1. Carry your baby. Carriers such as car seats, swings, strollers, and bouncers create contact with the back of the baby's head. While this is appropriate for short periods of time, it is important for the baby to change positions in order to avoid prolonged pressure on the back of the head.
It is also recommended that you change the position of these carriers to encourage your baby to look in different directions. Front baby carriers can be used when support is provided for the head and neck for young infants. Once good head control is achieved, the child may be placed facing away from parent in the carrier. It is recommended to carry your child in your arms often.
2. More tummy time! Tummy time promotes strengthening of the neck, shoulder, arm, and back muscles, in addition to preventing flattening of the back of your baby's head. Tummy time is recommended for at least 15 minutes, 4 times a day. If your baby is unable to tolerate this position for the full time, use shorter intervals of tummy time, with increased frequency throughout the day.
Supporting your child on your chest, across your lap, or propped on a pillow helps your baby tolerate tummy time more easily. It is important that your baby is always awake and supervised during tummy time.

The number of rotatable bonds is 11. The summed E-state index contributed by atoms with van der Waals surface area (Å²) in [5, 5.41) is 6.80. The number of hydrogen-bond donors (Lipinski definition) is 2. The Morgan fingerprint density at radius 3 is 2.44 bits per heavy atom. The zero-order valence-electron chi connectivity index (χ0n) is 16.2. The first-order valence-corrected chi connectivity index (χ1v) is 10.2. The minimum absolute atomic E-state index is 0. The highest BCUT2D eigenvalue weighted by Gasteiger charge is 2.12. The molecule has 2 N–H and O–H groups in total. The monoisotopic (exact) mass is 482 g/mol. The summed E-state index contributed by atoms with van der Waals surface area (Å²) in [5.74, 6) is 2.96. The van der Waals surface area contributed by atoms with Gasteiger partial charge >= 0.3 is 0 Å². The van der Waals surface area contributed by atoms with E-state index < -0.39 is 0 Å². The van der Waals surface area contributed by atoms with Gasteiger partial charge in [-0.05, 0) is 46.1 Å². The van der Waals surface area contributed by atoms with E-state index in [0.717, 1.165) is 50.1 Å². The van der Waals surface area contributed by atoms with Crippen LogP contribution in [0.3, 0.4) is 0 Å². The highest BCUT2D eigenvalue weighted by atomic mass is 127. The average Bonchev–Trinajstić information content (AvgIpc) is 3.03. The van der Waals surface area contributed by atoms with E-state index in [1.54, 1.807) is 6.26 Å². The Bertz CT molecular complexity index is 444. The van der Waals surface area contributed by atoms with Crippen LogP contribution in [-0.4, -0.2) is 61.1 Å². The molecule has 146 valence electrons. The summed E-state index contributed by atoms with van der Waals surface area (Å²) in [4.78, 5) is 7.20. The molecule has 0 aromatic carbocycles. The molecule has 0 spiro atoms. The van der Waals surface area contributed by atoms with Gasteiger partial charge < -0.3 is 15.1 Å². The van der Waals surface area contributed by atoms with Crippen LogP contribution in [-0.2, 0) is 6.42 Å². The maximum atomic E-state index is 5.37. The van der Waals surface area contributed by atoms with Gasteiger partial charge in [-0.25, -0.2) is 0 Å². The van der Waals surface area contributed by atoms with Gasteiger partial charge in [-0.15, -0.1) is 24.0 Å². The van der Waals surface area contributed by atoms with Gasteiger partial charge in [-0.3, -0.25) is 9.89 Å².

3. Engage your child in play activities that promote the use of both hands and both legs. Babies commonly play by bringing their hands together and their feet up to their hands. You can help your baby bring their feet up towards their hands to strengthen their belly muscles and prepare them for rolling. Encourage your baby to reach for toys and rattles equally with either hand.
4. Encourage your child to turn his/her head to look to both sides. Toy placement influences the direction in which your baby looks. You want to place toys on both sides of your baby so that they are able to actively look to both sides. Perform this activity with your baby on his/her belly and back. Toys with sounds and lights are especially helpful. Your baby should be able to actively turn his or her head from side to side without limitations. When you place your baby on his/her back to sleep, alternate the side to which the head turns.
5. Interchange the arm with which you hold the baby during feeding. Whether breast or bottle feeding, it is important to change positions for each feeding session in order to provide an opportunity for the baby to turn his or her head to either side.